• Delaware the 5th most bicycle-friendly state in America? “I figured either LAB had gone crazy or else I had.”

    by  • May 17, 2013 • Bicycle Friendly Places, Walkable Bikeable Delaware • 20 Comments


    “When I first saw the headline, I figured either LAB had gone crazy or else I had.” – recent comment by Bike Delaware reader

    BFS_square(Number5)Just a few years ago, Delaware’s “Bicycle Friendly State” ranking by the League of American Bicyclists (LAB) was somewhere in the 30s among the 50 states. In 2011, we were ranked 18th. Then, last year, we cracked the top 10 and started eyeing the #1 spot. (In fact, we said getting to #1 was the #1 reason to join Bike Delaware.)

    This year the LAB announced its new Bicycle Friendly State rankings on May 1. Delaware had not only managed to hold on to its #10 ranking, we had shot up to #5! And the only four states ranked higher were all western states, making Delaware the most bicycle-friendly state east of the Mississippi River.

    When a reader recently commented that “when I first saw the headline, I figured either LAB had gone crazy or else I had“, we could understand.

    So how do we explain our rapid ascent in the LAB rankings? Rather than just making up an answer ourselves, we thought it would just be easier to ask LAB. So we did.

    LABAccording to Nicole Wynand, the manager of LAB’s Bicycle Friendly State program,

    “Governor Markell’s vision to make Delaware one of the most walkable and bikable states in America has transformed the way transportation policy is developed and implemented in the First State. Delaware’s impressive financial commitment to cycling, the proposed Trails and Pathways Plan, the recent 3-ft passing and vulnerable road user laws, and the strong support by advocacy groups and citizens has catapulted Delaware past great states for cycling like Massachusetts and Wisconsin. We see a lot of potential in Delaware to move up even further in the coming years.”

    So there it is. It’s actually a simple explanation:

    In terms of how we keep our new #5 ranking (or improve it), we have to execute on these promises. Everything except the two legislative successes is contingent on continued funding for cycling improvements. Delaware’s Bicycle Friendly State “report card” just underlines that. And so does the same reader I quoted at the top of this article:

    “Thanks for posting the actual report card. It explains how Delaware can rate so high in spite of my Delaware cycling experience being much worse than when I rode regularly in the South Bronx and other parts of New York City in the 1990s. When I first saw the headline, I figured either LAB had gone crazy or else I had. But none of the rating items is actually a measure of cycling *experience* or real conditions on the ground, so the divergence is perfectly understandable. And I realize that I live in a particularly bike unfriendly part of the state. Anyway, keep up the good work Bike Delaware! Change is slow.”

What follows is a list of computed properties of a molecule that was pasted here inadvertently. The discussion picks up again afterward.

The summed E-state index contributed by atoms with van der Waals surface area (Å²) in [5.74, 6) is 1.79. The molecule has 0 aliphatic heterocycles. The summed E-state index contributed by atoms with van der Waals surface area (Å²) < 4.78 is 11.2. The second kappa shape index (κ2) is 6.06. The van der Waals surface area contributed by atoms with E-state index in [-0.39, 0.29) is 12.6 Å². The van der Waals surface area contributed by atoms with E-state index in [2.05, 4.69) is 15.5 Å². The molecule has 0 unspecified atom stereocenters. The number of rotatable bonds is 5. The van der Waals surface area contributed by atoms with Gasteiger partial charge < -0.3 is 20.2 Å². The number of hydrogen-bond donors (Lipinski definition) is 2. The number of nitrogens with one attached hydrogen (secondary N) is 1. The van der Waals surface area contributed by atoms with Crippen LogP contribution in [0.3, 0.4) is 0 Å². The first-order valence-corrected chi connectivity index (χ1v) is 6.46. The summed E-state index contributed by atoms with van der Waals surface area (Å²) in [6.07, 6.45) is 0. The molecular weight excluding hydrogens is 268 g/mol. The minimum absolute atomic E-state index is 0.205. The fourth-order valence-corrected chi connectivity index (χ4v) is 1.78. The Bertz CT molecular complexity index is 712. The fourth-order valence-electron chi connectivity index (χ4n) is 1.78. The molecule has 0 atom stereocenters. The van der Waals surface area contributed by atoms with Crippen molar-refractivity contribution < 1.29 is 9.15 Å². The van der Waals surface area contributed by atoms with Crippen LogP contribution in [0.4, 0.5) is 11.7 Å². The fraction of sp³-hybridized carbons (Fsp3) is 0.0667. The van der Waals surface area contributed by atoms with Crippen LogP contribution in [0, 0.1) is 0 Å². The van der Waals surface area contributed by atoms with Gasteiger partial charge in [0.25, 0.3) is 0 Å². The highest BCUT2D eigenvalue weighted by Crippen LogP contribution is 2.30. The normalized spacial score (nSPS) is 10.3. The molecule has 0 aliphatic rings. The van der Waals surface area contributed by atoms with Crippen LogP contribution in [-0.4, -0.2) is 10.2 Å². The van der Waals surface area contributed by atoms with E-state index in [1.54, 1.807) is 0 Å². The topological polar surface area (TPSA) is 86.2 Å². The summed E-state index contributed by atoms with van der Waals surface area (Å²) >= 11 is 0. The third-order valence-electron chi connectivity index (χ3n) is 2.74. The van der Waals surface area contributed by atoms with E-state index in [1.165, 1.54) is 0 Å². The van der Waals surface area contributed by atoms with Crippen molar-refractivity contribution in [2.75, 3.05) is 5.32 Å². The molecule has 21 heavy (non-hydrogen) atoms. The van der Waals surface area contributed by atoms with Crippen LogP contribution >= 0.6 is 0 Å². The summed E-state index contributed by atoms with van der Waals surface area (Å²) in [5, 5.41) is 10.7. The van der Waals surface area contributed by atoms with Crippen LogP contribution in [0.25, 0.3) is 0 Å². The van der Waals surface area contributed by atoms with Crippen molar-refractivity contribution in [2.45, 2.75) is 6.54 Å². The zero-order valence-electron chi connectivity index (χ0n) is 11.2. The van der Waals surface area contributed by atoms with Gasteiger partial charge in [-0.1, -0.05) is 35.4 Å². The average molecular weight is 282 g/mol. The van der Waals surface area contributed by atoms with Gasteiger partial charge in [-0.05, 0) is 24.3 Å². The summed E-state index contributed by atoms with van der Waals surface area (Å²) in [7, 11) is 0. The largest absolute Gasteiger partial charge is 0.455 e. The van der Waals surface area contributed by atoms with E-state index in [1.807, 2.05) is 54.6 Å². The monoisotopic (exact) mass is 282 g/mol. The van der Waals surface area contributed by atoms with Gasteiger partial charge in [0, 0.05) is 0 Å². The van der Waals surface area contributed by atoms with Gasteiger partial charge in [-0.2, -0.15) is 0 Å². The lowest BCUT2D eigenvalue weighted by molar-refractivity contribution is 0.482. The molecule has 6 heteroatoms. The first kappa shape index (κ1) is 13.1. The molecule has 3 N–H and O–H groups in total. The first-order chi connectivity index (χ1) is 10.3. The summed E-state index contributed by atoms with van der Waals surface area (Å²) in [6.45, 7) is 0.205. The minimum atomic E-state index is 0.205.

If Bike Delaware had $10,000 laying around that we had to spend tomorrow on a public service announcement, it wouldn’t be for a giant “Share the Road” billboard. But it might be for a giant billboard that said “CHANGE IS SLOW”. Probably the most difficult single idea we strive to get out to the public AND to decision-makers is just that: Change is slow. The reason that change is slow is because the primary variable that controls the quantity and quality of bicycling in Delaware is not a regulation or a sign or even public or cultural attitudes. The primary issue is the bicycle-friendliness of the physical built environment. And that’s not something we (or even Governor Markell) can snap our fingers overnight to change.

    But just because the magnitude of the problem is huge doesn’t mean we can’t make Delaware more bicycle-friendly than it is right now. Indeed, every single year we have a huge opportunity in Delaware to do just that. How huge do you want? Is $400 million huge enough for you? Where does that number come from? That’s the size of DelDOT’s annual capital budget for transportation “improvements”. $400 million. Every single year.

    Here are our choices. We can take every last penny of that $400 million and spend it on more / larger / better roads. Or we can just spend most of it on more / larger / better roads and some of it on other transportation modes (including cycling). Bike Delaware is fighting for the latter. The vote by the critical committee of the Delaware General Assembly on whether any of next year’s $400 million for transportation improvements will go to Bike and Pedestrian Improvements is within the next 4 weeks. Be sure to read www.bikede.org every day for the next 4 weeks to keep abreast of the latest in this fight, and for information about how you can make your voice heard for building a more walkable and bikeable Delaware.




      James Wilson is the executive director of Bike Delaware.






    • Will the Delaware General Assembly Vote For Bike and Pedestrian Improvements This Year?

    • Reason #1: Because we can make Delaware the most bicycle-friendly state in America